Joaquin Arroyo-Cabrales and Eduardo Corona-M.
Interest in the first hunter-gatherer populations of Mexico has increased in the last fifteen years. Exploration of the Late Pleistocene localities involved in the early peopling of Mexico, including the discovery of new ones and reanalysis of known ones, and the application of new methods and techniques (e.g. AMS radiocarbon dating, stable isotopes, scanning electron microscopy, palaeobotanical analysis) have increased. Archaeozoology has contributed to this expansion by increasing the record of terrestrial vertebrates, improving understanding of the record and delimitation of distributional ranges of extinct species. There is now more information on the type of diet of some extinct herbivores and hypotheses about the status of local palaeoenvironments have been provided. Questions remain about the interactions between human migrations and the environments, specifically the degree of influence that humans had in the extinction of mega- and mesofaunas, and the diversity of subsistence strategies employed by hunter-gatherers in the Late Pleistocene.
John K. Milhauser
The Basin of Mexico was the political, demographic, and economic core of the Aztec Empire. Its landscape of lakes and marshes shaped settlement patterns, the flow of resources, and the subsistence base. This chapter focuses on the lakes’ nonagricultural resources—waterfowl, fish, other edible plants and animals, reeds, and salt—and on the people whose livelihoods depended on them. Exploiting aquatic resources brought people together as they shared territories, followed local rhythms of production, and participated in networks of exchange. To understand the forces that shaped demand for these products, and the lives of their producers, this chapter looks beyond subsistence economies to consider the cultural and commercial networks in which lacustrine products were embedded. As such, this investigation adds to a growing literature on rural Aztec economies that were regionally varied and interdependent.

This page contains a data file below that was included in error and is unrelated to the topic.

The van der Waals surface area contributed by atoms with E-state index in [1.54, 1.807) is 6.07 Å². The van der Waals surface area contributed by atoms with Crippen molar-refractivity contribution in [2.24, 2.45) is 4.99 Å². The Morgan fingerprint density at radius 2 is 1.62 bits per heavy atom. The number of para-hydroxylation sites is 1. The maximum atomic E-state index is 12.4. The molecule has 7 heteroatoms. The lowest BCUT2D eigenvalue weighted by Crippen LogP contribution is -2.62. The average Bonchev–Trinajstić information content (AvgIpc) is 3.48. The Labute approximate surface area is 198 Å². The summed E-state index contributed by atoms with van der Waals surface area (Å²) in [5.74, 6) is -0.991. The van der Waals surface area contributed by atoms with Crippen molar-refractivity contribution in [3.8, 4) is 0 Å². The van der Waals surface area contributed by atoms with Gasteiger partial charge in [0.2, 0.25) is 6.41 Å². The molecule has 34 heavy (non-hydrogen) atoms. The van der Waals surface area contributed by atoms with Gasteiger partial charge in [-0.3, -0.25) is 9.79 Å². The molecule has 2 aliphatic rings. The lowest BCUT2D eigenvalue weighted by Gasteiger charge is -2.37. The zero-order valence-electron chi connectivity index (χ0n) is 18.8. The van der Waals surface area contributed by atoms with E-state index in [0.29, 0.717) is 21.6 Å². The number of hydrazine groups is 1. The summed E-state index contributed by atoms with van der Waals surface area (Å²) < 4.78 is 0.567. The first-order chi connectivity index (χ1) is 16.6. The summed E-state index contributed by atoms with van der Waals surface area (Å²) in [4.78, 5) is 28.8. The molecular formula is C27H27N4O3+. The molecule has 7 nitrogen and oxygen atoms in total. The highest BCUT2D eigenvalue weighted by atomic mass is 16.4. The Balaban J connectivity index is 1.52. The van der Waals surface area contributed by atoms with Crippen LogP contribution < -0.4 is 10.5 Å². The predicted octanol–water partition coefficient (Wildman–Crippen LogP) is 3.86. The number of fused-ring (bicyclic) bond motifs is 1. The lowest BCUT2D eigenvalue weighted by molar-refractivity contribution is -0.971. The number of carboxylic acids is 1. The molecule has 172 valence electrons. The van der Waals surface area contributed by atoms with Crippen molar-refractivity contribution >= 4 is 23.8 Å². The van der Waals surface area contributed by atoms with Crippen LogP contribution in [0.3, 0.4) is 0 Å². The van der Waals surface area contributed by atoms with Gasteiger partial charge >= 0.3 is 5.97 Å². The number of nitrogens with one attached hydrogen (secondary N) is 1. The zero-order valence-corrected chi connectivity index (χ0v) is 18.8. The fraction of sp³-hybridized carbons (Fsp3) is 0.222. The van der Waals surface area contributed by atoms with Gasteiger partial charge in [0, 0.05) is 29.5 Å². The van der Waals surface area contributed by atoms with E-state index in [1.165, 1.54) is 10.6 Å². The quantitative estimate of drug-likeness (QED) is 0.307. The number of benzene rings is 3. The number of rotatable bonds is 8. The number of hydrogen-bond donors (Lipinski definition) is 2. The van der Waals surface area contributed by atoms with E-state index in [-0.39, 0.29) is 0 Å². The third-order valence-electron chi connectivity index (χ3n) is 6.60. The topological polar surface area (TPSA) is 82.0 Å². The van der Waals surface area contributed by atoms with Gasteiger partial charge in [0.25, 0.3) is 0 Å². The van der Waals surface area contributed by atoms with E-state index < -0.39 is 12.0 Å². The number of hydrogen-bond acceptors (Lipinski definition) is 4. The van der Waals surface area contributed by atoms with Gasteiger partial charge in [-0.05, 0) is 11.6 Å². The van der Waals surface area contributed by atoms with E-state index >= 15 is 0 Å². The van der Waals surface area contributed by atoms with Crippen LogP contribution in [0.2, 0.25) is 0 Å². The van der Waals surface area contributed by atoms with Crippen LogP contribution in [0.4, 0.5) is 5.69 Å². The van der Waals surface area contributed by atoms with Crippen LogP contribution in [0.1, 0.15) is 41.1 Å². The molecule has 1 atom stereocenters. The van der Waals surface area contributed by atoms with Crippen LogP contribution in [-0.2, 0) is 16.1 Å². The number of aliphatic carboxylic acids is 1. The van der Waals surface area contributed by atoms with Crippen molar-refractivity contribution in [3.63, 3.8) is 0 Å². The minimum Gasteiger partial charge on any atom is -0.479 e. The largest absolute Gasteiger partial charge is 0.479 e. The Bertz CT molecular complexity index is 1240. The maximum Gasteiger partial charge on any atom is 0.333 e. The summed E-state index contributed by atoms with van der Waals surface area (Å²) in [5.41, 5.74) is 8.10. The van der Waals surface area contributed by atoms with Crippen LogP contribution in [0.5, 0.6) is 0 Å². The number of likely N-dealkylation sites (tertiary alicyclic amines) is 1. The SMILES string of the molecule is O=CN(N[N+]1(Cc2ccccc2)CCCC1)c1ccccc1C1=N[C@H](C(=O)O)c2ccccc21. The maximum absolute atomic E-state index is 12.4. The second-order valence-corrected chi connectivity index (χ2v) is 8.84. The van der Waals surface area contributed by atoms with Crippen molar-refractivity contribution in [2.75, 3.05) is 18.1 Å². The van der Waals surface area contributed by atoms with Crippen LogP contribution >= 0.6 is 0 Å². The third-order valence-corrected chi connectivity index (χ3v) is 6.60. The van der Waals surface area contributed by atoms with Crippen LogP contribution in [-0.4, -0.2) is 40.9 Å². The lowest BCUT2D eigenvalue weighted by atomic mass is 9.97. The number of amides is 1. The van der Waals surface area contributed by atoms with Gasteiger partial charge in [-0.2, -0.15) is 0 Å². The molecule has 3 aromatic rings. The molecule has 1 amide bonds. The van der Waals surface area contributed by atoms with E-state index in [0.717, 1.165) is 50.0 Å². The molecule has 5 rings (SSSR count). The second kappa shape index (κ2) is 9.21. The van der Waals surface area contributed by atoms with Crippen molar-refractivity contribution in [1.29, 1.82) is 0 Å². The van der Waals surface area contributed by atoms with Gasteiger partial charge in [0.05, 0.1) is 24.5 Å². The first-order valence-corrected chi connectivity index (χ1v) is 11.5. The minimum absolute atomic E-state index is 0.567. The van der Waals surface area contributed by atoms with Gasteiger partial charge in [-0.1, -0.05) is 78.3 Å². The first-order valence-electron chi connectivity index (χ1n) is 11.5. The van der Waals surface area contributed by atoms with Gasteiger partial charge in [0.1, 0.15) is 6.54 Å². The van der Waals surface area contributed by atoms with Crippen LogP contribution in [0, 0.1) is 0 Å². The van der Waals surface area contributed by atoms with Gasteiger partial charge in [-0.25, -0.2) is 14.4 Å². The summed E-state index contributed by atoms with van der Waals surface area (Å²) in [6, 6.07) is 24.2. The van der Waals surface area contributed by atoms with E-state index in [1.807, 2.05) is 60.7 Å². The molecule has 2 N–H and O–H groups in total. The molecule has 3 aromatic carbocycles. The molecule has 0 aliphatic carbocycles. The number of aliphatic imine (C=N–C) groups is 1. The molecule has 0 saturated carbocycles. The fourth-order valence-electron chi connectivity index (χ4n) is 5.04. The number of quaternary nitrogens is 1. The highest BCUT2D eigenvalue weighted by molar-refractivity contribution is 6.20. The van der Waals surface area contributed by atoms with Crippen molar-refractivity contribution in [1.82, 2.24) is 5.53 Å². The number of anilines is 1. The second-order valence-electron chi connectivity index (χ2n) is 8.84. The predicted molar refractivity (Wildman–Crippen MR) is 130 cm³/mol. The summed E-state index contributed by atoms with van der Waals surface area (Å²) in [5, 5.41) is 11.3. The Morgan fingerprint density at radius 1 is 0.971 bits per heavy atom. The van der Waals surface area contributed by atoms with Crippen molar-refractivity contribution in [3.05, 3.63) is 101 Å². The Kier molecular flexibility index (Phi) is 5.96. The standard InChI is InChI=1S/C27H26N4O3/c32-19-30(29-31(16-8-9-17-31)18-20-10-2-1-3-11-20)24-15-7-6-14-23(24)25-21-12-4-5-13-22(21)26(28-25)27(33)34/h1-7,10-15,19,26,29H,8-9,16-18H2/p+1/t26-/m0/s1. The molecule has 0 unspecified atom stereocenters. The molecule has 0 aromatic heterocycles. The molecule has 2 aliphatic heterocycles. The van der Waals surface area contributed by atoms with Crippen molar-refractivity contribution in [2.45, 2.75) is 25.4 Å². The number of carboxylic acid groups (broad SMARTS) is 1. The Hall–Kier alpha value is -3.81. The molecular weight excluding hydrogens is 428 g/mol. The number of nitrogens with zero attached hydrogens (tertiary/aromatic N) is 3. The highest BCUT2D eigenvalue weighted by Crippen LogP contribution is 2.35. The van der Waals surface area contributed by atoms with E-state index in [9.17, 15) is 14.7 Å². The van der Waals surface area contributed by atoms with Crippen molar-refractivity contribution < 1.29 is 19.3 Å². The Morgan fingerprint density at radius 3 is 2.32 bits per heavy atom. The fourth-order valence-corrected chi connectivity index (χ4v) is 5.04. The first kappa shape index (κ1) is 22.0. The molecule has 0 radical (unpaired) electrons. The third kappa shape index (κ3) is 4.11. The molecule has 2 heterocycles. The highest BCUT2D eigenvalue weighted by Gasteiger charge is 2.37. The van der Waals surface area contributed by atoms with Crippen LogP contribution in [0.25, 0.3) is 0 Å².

Tanya M. Peres
Hydrographic features dominate the Olmec heartland. Fishing, travel, transport, and trade via watercraft were essential parts of daily life. This chapter synthesizes archaeofaunal, iconographic, and biological data about human–animal relationships during the Formative period in the Gulf Coastal lowlands of Veracruz, Mexico. Aquatic environments were reliable sources of physical sustenance for the Olmec and Epi-Olmec, and fresh-water fish, turtles, and local and migratory water birds made up the daily diet. Animals found in marine environments were elevated to a sacred status and venerated in iconography, and jade and ceramic effigies and pendants became important parts of spiritual sustenance.
Kitty F. Emery
Maya zooarchaeology can be used to answer a broad range of questions about the ancient Maya environmental and cultural history. Animal remains represent the impact of human activity on animal populations and the landscape as well as the full range of subsistence, economic, political, and symbolic practices of ancient peoples, households, and communities, all at a very local scale. As such, they can provide perspective on many of the major debates in Maya archaeology. Here, I explore the information that zooarchaeology in the Maya area has provided on questions of climate change, deforestation, and animal population management (both hunting and husbandry), as well as the contributions of animal remains to questions of ancient Maya community hierarchy, crafting, and economics, and the interrelated powers of politics and religion.